So, no, Mark, people aren’t going to just “chill” and just assume that he’s “got it”. Nobody’s expecting the President to bring flowers and chocolate, but supporters like you need to understand that, contrary to 2008, there’s a deep wellspring of anger and mistrust there that has yet to be worked out.

  11. Graeagle says

    I agree with Mark about the poker-player-in-chief. The biggest challenge for Obama is forging a new coalition that can hold together the ideals of a democratic society. It is clear from the comments above, if you haven’t seen the evidence anywhere else, that success in this pursuit is not guaranteed. We’re lucky, those of us who don’t hold low taxes as the holy grail of politics, that Barack Obama is President. Few other people, if any, are in a position to understand how dramatically the world has changed AND happen to have the political skills to rely on something more useful than a rear view mirror to guide his decision making.

  12. maryQ says

    I’m with Mark, with one caveat. Up till now, I think Obama’s eleventh dimensional chess strategies rest on the three-legged stool of counting on the GOP to act like overentitled spoiled brats, the Democrats and liberals to act like grown ups, and the media to see what is happening and report accurately. And up till now, only one of those has held. The question is whether Obama has adjusted his strategy accordingly. I guess we’ll see.

  13. IAG says

    I think this is different than the public option. In that case the dems never had the votes thanks to folks like Byah, Nelson, Leiberman etc. In this case I think he actually believes in the confidence fairy to help the economy as well as the idea that if the debt is diffused he can do the other things he wants (I think that is a too big a gamble since cutting so much now hurts the economy). Jon Cohn made the point earlier that Obama desire for a deal may be blinding him to what is in it – Medicare at 67 and I fear he is right. Kind of fortunately the Republicans are too tax averse to take the deal. I just hope we don’t crater the economy by default or cutting too deeply and my confidence that Obama understands the economic situation is deminished.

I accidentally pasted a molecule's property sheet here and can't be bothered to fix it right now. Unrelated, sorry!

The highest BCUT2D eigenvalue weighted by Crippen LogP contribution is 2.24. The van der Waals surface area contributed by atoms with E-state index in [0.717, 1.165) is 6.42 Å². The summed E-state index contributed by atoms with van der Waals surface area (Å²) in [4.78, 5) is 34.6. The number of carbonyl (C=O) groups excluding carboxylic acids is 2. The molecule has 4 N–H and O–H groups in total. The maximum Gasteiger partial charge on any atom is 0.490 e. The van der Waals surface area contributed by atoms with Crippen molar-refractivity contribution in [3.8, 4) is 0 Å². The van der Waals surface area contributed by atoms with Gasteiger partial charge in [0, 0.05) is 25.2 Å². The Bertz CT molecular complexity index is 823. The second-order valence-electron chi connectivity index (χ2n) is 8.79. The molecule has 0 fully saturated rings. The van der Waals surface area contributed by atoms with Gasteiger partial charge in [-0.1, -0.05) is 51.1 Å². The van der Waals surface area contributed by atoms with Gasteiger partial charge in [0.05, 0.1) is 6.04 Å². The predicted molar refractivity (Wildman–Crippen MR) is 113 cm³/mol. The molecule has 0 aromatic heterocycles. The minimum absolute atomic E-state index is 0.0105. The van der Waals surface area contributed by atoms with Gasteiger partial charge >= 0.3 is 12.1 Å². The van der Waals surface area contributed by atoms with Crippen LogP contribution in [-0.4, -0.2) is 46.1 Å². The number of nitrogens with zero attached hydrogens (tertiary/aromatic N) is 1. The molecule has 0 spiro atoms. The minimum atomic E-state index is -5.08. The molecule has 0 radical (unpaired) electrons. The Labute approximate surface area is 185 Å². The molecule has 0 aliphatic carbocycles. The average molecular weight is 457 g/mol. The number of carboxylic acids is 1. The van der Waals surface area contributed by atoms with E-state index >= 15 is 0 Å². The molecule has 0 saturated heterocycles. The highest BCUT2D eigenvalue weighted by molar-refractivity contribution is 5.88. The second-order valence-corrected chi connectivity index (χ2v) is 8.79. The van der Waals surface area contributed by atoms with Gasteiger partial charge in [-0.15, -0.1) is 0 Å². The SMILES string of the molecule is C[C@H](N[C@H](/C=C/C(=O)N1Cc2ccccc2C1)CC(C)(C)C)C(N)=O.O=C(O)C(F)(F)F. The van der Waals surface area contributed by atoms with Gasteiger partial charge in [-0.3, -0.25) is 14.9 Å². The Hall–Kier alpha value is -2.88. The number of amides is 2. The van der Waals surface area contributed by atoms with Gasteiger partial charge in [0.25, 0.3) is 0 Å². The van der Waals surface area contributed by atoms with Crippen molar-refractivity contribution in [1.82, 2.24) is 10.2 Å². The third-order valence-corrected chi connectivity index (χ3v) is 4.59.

14. Raf says

    IAG: I fully understand that this is different from the public option debate. Just trying to express that progressive angst here isn’t coming out of left field. And I think Jon Cohn is probably spot on.

  15. JMG says

    Only problem is that “growing the economy” is about as plausible as my leaping over the moon. Economic growth is done, finished, kaput. The past 250 years of it have been entirely the result of a once-in-planetary lifetime event, the fossil fuel blowout extravaganza now teetering past peak oil and to the end of peak coal even faster than many people realize.

    So you better come up with something more than ” growth” as the savior, or Barry’s done for.

  16. Andrew says

    Ed, he did compare them negatively to Reagan:

    “I do trust that when John tells me something he means it,” Obama said. “I think that his challenge right now is inside his caucus. But I think — Ronald Reagan and Tip O’Neill are a great example. Ronald Reagan repeatedly took steps that included revenue, in order for him to accomplish some of these larger goals. And the question is, if Ronald Reagan could compromise, why wouldn’t folks who idolize Ronald Reagan be willing to engage in those same kinds of compromises?”

    Read more: http://www.politico.com/news/stories/0711/58843_Page3.html#ixzz1RxRcEUQj

  17. Ken D. says

    I don’t have access to the President’s inner sanctum or private thoughts, and so far as I know neither does Mark. That means I have to judge him by his actions and public statements, and he has said and done a frightening number of dumb things lately. Yes, he is markedly better than any plausible Republican alternative, but that is an extremely low bar. The danger is that for many election cycles to come, the range of possible leadership ranges from Grover Norquist to the GOP-lite Obama that we know from his actual statements and actions in the last year or so, and will float somewhere in between. That is bad.

  18. Matt says